as told by five AMAT residents
Lauren is in her twenties, she has been an AMAT resident for just over a year and shares a house with five other residents.
Initially Lauren wasn’t paying much attention to coronavirus, but when her mother received an NHS letter telling her to shield because of underlying conditions, Lauren had a funny feeling that lockdown might be on its way.
When lockdown eventually came, it didn’t change much for Lauren as she was still able to go out and do her daily routine as much as possible. On a typical lockdown day, Lauren would get up, enjoy a coffee and a cigarette, and put her PlayStation on for a couple of hours before driving to her friend’s house to walk her dog. Lauren has had her dog, Rollo, since he was a puppy. But as she is unable to keep Rollo at her own house, Rollo stays with her friend and Lauren pops over to walk him twice a day.
On some days Lauren might go shopping and then cook at her friend’s house, before returning to her room to unwind; watch a film or Netflix via her PlayStation. Since the beginning of lockdown Lauren started watching the six o’clock news on BBC to keep up with the latest information and the daily death rate from COVID-19.
While her daily routine continued much as normal, lockdown did change one thing dramatically; Lauren has been waiting for a hip replacement since autumn last year. It was scheduled for March, just a few days before lockdown, but was postponed as part of the NHS cancellation of all non-coronavirus related treatments and operations. Although the hospital has been in touch to say that they hope to get her in as soon as possible, Lauren is still waiting for a new date. Given that it will take six weeks to recover, followed by another four weeks on crutches Lauren is obviously keen for it to happen as soon as possible.
Because of her hip problems Lauren was given a car, as driving makes her hip less painful. Driving during lockdown was a pleasant experience for Lauren;
‘The roads were so peaceful, it was odd, it was strange to drive during early lockdown because the roads were so quiet. It’s usually so busy in Chatham, but it was like a ghost town… where is everyone?’
The roads might have been quiet, but the same cannot be said for Lauren’s house. Prior to lockdown she got on well with her housemates, but with everyone at home the house was busier and noisier than normal.
‘I’ve been doing a lot of biting my tongue’.
Because of lockdown AMAT staff were unable to do their usual house checks and the cleaners were not allowed in either. Lauren felt quite frustrated as she ended up doing most of the cleaning of their communal kitchen and bathroom, and also had to put up with late night drinking and noise.
‘To be honest I am trying to stay out of the way as much as possible, because what can you do?’
About a week into lockdown early one morning, the house was evacuated due to a gas leak. Lauren was woken at 4.30AM by the emergency services who told her to dress warmly and evacuate the house. About three or four other AMAT houses on Lauren’s road were also evacuated that morning and residents spent the next couple of hours dreaming about hot coffee and their beds, while waiting on the curb for the gas pipe to be fixed.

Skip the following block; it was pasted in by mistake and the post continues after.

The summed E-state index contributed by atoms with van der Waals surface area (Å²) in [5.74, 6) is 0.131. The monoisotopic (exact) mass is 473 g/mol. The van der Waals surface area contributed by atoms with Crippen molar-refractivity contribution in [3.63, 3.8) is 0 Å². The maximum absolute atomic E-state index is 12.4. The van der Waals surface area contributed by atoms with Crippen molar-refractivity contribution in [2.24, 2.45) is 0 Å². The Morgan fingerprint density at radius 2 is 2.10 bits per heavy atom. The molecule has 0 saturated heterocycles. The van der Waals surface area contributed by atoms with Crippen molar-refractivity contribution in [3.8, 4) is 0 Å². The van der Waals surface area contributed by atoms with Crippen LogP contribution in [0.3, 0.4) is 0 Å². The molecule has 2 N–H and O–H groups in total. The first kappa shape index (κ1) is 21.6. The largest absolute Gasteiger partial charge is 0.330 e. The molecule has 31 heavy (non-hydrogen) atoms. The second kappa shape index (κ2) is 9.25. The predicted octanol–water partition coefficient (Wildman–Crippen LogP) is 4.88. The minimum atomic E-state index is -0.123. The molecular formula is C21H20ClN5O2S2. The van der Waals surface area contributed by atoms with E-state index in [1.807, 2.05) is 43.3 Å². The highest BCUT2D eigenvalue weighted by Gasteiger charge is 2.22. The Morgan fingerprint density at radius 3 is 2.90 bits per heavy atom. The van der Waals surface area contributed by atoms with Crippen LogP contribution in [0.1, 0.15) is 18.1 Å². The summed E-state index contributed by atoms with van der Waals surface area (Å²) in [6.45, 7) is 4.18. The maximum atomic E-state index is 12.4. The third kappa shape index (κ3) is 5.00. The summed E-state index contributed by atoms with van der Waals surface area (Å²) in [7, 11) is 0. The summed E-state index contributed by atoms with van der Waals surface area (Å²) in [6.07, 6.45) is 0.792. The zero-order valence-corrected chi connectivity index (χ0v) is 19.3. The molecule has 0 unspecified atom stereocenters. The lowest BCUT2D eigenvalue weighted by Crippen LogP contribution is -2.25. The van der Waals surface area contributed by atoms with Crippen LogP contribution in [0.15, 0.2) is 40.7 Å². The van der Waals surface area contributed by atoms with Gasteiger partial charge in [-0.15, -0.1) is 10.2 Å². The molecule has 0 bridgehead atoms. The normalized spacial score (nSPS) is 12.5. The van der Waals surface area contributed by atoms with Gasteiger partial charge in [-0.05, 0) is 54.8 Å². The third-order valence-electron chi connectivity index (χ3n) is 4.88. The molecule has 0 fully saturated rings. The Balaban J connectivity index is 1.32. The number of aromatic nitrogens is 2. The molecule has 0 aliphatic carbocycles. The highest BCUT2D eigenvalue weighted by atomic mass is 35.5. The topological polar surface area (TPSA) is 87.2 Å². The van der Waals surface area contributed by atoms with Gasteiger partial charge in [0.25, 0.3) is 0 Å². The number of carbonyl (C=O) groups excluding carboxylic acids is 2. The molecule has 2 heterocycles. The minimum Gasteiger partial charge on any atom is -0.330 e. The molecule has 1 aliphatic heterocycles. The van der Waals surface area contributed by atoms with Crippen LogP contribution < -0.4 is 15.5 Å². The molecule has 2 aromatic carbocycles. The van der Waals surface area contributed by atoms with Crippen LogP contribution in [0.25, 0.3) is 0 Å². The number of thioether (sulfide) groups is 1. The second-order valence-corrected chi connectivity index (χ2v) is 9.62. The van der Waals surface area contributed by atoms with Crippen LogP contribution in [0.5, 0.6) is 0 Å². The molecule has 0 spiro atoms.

Lauren’s dad lives in the Midlands with his new wife and Lauren’s six younger siblings. On most days during lockdown Lauren video-called them to help her dad out, especially with her youngest sister who could be quite a handful. With the schools shut they were all at home, getting bored and arguing a lot, so Lauren tried to keep them all calm and stop winding each other up. Not the easiest job over a video call! It was sometimes hard to communicate at a distance, but Lauren really liked talking to her family every day. Before lockdown they hardly kept in touch; but Lauren has promised her youngest sister to come up once all this is over to celebrate her birthday belatedly.
Lauren’s teenage brother is disabled and has carers coming every day. His carers were meant to wear full PPE (personal protective equipment), but because they hadn’t been supplied with any, they couldn’t. But one day, about 5 or 6 weeks into lockdown, Lauren’s dad rang her in amazement to say a whole box of PPE, with face masks, aprons and gloves had been left on his doorstep. This was a complete surprise to everyone because such a long time had passed, but it meant since then the carers can put on their PPE before coming into the house.
When lockdown measures began to ease, Lauren noticed how much more traffic there was again and that everyone was suddenly out and about enjoying the weather. ‘
I drove down to the beach, thinking it might be quiet, but no, there was literally nowhere to park. I have never seen it so busy. I was thinking ‘are we in the middle of the school holiday? Are we in lockdown? Why is everyone here?’ I just took one look at it and turned my car around and came back home. I am not being a part of that’.
Lauren worries that we came out of lockdown too early and that we might just end up in lockdown again, but looking to the future she just wants her hip operation done so that she can recover and see her family again.
We are grateful to the AMAT residents who agreed to participate and to share their experiences of lockdown. All names and identifying details have been changed to protect their privacy.
Our thanks also go to Dr Anna Ludvigsen who listened to residents’ stories and complied them for this project.